One of the more rare wines I’ve had the opportunity to experience is very much a mouthful. Domaine de la Solitude’s Bordeaux of the Holy Commune of Saint-Familie 2004 from the Pessac-Leognan region of southwestern France, in the countryside outside of the city of Bordeaux itself.

I had picked this $64 bottle up for a special occasion and hoped the dinner guests and our host would enjoy it, but as it turns out, none was a wine drinker. So I savored this deep garnet yumminess over the course of the entire evening.

At first uncorking, and pouring a bit into the glass my initial reaction was to that of opening a box of chocolate-covered cherries. The bouquet of warm spices led to a smooth, toasty flavor of rich oak and tobacco, and finished with a lingering tannin. As the bottle breathed over the next few hours, the flavors softened even more until the last glass, though not as vibrant as the first, was supple and dry with soft leathery notes.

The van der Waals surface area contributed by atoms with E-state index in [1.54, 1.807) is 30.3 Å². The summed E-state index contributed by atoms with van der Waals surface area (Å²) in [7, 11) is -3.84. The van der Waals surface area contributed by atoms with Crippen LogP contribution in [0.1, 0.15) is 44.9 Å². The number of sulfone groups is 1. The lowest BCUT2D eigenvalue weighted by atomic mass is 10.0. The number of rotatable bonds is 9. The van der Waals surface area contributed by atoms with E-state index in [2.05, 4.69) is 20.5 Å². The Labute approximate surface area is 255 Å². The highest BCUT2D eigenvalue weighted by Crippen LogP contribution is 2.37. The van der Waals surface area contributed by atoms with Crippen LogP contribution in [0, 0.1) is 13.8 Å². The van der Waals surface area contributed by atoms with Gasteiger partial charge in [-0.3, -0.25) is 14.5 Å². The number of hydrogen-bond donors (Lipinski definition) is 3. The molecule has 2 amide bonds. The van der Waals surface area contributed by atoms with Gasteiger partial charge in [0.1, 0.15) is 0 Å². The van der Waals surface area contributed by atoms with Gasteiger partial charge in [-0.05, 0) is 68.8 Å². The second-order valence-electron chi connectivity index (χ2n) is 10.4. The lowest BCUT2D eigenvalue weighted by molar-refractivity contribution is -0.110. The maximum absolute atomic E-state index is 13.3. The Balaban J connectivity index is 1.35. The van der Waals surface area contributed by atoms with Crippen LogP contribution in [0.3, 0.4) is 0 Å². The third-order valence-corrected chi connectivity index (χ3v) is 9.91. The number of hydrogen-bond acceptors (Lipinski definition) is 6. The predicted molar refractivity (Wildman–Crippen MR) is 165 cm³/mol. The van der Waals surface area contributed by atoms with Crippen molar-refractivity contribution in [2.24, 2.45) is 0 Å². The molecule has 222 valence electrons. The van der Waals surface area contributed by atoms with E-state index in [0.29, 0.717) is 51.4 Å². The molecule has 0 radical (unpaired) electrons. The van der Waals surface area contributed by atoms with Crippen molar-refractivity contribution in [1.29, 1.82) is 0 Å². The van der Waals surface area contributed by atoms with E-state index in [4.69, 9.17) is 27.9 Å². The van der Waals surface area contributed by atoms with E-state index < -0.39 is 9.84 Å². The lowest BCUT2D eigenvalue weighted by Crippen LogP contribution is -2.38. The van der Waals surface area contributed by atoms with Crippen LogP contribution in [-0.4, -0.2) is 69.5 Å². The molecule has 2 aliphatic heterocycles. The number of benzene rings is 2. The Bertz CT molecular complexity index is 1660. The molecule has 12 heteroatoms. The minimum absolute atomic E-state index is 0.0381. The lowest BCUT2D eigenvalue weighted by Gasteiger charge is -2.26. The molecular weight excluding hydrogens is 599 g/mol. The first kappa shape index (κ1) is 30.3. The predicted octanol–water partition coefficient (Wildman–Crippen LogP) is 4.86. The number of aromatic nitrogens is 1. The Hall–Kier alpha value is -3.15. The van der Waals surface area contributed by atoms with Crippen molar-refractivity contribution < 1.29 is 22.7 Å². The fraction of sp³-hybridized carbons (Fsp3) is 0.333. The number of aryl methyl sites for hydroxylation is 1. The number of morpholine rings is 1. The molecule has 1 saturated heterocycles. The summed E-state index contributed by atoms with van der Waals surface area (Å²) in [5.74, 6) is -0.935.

Sipping all by itself before dinner was nice but it was great with the grilled NY Strip and garlic mashed potatoes our host served. I’m sure it would pair fabulously with a very old cheddar too, but at $64 a pop, that would have to be one really special wine-and-cheese party!


Pessac-Leognan France

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